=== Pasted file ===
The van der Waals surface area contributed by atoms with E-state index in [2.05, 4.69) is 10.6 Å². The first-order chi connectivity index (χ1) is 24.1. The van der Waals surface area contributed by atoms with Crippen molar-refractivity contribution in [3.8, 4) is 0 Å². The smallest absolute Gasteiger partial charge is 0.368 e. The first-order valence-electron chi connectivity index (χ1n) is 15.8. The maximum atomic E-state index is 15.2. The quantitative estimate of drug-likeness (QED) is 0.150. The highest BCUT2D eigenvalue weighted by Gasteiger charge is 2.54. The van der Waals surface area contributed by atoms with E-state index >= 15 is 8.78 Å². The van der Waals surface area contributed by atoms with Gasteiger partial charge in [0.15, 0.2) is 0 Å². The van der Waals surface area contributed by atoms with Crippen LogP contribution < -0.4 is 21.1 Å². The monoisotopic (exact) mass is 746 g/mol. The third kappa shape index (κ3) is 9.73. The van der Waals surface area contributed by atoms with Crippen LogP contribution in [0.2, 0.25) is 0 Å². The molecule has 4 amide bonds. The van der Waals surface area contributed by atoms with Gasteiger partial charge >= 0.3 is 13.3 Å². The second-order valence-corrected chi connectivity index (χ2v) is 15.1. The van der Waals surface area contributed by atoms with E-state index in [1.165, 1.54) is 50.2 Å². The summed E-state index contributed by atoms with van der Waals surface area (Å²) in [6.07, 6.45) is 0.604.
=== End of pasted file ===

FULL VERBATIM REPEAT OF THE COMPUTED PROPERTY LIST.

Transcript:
The van der Waals surface area contributed by atoms with E-state index in [2.05, 4.69) is 10.6 Å². The first-order chi connectivity index (χ1) is 24.1. The van der Waals surface area contributed by atoms with Crippen molar-refractivity contribution in [3.8, 4) is 0 Å². The smallest absolute Gasteiger partial charge is 0.368 e. The first-order valence-electron chi connectivity index (χ1n) is 15.8. The maximum atomic E-state index is 15.2. The quantitative estimate of drug-likeness (QED) is 0.150. The highest BCUT2D eigenvalue weighted by Gasteiger charge is 2.54. The van der Waals surface area contributed by atoms with E-state index >= 15 is 8.78 Å². The van der Waals surface area contributed by atoms with Gasteiger partial charge in [0.15, 0.2) is 0 Å². The van der Waals surface area contributed by atoms with Crippen LogP contribution < -0.4 is 21.1 Å². The monoisotopic (exact) mass is 746 g/mol. The third kappa shape index (κ3) is 9.73. The van der Waals surface area contributed by atoms with Crippen LogP contribution in [0.2, 0.25) is 0 Å². The molecule has 4 amide bonds. The van der Waals surface area contributed by atoms with Gasteiger partial charge >= 0.3 is 13.3 Å². The second-order valence-corrected chi connectivity index (χ2v) is 15.1. The van der Waals surface area contributed by atoms with E-state index in [1.165, 1.54) is 50.2 Å². The summed E-state index contributed by atoms with van der Waals surface area (Å²) in [6.07, 6.45) is 0.604.